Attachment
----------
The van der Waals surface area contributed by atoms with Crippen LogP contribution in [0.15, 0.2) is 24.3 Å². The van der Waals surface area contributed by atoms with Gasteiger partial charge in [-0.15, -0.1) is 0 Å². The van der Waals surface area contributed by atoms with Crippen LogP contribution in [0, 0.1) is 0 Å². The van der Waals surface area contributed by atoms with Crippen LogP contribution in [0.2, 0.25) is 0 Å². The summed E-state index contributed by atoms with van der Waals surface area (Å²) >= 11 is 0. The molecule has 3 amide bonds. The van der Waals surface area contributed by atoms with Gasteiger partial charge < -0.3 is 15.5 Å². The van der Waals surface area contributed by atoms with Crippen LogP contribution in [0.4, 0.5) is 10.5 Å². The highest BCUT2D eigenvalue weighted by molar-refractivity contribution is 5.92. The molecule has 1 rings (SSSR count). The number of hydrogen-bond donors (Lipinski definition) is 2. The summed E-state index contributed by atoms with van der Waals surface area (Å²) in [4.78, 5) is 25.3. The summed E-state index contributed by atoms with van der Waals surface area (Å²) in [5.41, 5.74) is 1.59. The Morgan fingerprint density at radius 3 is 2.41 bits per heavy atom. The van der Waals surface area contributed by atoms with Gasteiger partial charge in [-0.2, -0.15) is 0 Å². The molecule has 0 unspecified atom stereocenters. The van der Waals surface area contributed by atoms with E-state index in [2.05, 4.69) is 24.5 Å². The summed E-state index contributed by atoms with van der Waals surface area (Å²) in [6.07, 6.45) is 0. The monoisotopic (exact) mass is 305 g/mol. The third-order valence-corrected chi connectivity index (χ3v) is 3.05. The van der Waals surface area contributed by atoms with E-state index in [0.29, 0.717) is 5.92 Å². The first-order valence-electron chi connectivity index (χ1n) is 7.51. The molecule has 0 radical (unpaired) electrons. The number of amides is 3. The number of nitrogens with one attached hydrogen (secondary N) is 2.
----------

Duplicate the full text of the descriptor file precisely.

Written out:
The van der Waals surface area contributed by atoms with Crippen LogP contribution in [0.15, 0.2) is 24.3 Å². The van der Waals surface area contributed by atoms with Gasteiger partial charge in [-0.15, -0.1) is 0 Å². The van der Waals surface area contributed by atoms with Crippen LogP contribution in [0, 0.1) is 0 Å². The van der Waals surface area contributed by atoms with Crippen LogP contribution in [0.2, 0.25) is 0 Å². The summed E-state index contributed by atoms with van der Waals surface area (Å²) >= 11 is 0. The molecule has 3 amide bonds. The van der Waals surface area contributed by atoms with Gasteiger partial charge < -0.3 is 15.5 Å². The van der Waals surface area contributed by atoms with Crippen LogP contribution in [0.4, 0.5) is 10.5 Å². The highest BCUT2D eigenvalue weighted by molar-refractivity contribution is 5.92. The molecule has 1 rings (SSSR count). The number of hydrogen-bond donors (Lipinski definition) is 2. The summed E-state index contributed by atoms with van der Waals surface area (Å²) in [4.78, 5) is 25.3. The summed E-state index contributed by atoms with van der Waals surface area (Å²) in [5.41, 5.74) is 1.59. The Morgan fingerprint density at radius 3 is 2.41 bits per heavy atom. The van der Waals surface area contributed by atoms with Gasteiger partial charge in [-0.2, -0.15) is 0 Å². The molecule has 0 unspecified atom stereocenters. The van der Waals surface area contributed by atoms with E-state index in [2.05, 4.69) is 24.5 Å². The summed E-state index contributed by atoms with van der Waals surface area (Å²) in [6.07, 6.45) is 0. The monoisotopic (exact) mass is 305 g/mol. The third-order valence-corrected chi connectivity index (χ3v) is 3.05. The van der Waals surface area contributed by atoms with E-state index in [0.29, 0.717) is 5.92 Å². The first-order valence-electron chi connectivity index (χ1n) is 7.51. The molecule has 0 radical (unpaired) electrons. The number of amides is 3. The number of nitrogens with one attached hydrogen (secondary N) is 2.